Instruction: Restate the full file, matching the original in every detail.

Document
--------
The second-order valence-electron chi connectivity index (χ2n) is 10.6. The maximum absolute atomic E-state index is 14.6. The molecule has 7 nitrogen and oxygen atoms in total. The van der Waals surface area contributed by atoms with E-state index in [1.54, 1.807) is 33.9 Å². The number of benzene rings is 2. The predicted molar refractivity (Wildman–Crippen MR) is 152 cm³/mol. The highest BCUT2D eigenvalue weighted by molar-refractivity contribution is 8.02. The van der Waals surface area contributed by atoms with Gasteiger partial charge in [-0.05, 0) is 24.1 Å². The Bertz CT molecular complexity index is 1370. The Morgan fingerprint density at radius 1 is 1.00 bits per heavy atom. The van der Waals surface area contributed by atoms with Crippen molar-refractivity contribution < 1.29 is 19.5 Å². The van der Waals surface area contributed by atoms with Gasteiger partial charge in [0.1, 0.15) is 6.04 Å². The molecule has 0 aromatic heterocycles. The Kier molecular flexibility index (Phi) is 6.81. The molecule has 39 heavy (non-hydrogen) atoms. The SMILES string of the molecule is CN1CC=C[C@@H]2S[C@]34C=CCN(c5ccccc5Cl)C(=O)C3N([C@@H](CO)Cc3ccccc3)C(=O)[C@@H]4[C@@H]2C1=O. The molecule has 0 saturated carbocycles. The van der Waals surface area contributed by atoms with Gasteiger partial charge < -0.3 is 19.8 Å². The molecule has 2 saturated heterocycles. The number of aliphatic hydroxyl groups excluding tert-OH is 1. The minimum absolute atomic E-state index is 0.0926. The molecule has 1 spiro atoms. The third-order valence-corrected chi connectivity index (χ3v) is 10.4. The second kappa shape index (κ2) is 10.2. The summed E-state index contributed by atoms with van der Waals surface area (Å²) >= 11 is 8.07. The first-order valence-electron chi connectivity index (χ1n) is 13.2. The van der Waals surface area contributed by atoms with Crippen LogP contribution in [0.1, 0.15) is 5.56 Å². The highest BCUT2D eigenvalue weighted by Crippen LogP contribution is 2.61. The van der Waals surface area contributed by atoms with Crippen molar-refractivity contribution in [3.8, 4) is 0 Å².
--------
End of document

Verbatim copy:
The second-order valence-electron chi connectivity index (χ2n) is 10.6. The maximum absolute atomic E-state index is 14.6. The molecule has 7 nitrogen and oxygen atoms in total. The van der Waals surface area contributed by atoms with E-state index in [1.54, 1.807) is 33.9 Å². The number of benzene rings is 2. The predicted molar refractivity (Wildman–Crippen MR) is 152 cm³/mol. The highest BCUT2D eigenvalue weighted by molar-refractivity contribution is 8.02. The van der Waals surface area contributed by atoms with Gasteiger partial charge in [-0.05, 0) is 24.1 Å². The Bertz CT molecular complexity index is 1370. The Morgan fingerprint density at radius 1 is 1.00 bits per heavy atom. The van der Waals surface area contributed by atoms with Crippen molar-refractivity contribution < 1.29 is 19.5 Å². The van der Waals surface area contributed by atoms with Gasteiger partial charge in [0.1, 0.15) is 6.04 Å². The molecule has 0 aromatic heterocycles. The Kier molecular flexibility index (Phi) is 6.81. The molecule has 39 heavy (non-hydrogen) atoms. The SMILES string of the molecule is CN1CC=C[C@@H]2S[C@]34C=CCN(c5ccccc5Cl)C(=O)C3N([C@@H](CO)Cc3ccccc3)C(=O)[C@@H]4[C@@H]2C1=O. The molecule has 0 saturated carbocycles. The van der Waals surface area contributed by atoms with Gasteiger partial charge < -0.3 is 19.8 Å². The molecule has 2 saturated heterocycles. The number of aliphatic hydroxyl groups excluding tert-OH is 1. The minimum absolute atomic E-state index is 0.0926. The molecule has 1 spiro atoms. The third-order valence-corrected chi connectivity index (χ3v) is 10.4. The second kappa shape index (κ2) is 10.2. The summed E-state index contributed by atoms with van der Waals surface area (Å²) >= 11 is 8.07. The first-order valence-electron chi connectivity index (χ1n) is 13.2. The van der Waals surface area contributed by atoms with Crippen LogP contribution in [0.1, 0.15) is 5.56 Å². The highest BCUT2D eigenvalue weighted by Crippen LogP contribution is 2.61. The van der Waals surface area contributed by atoms with Crippen molar-refractivity contribution in [3.8, 4) is 0 Å².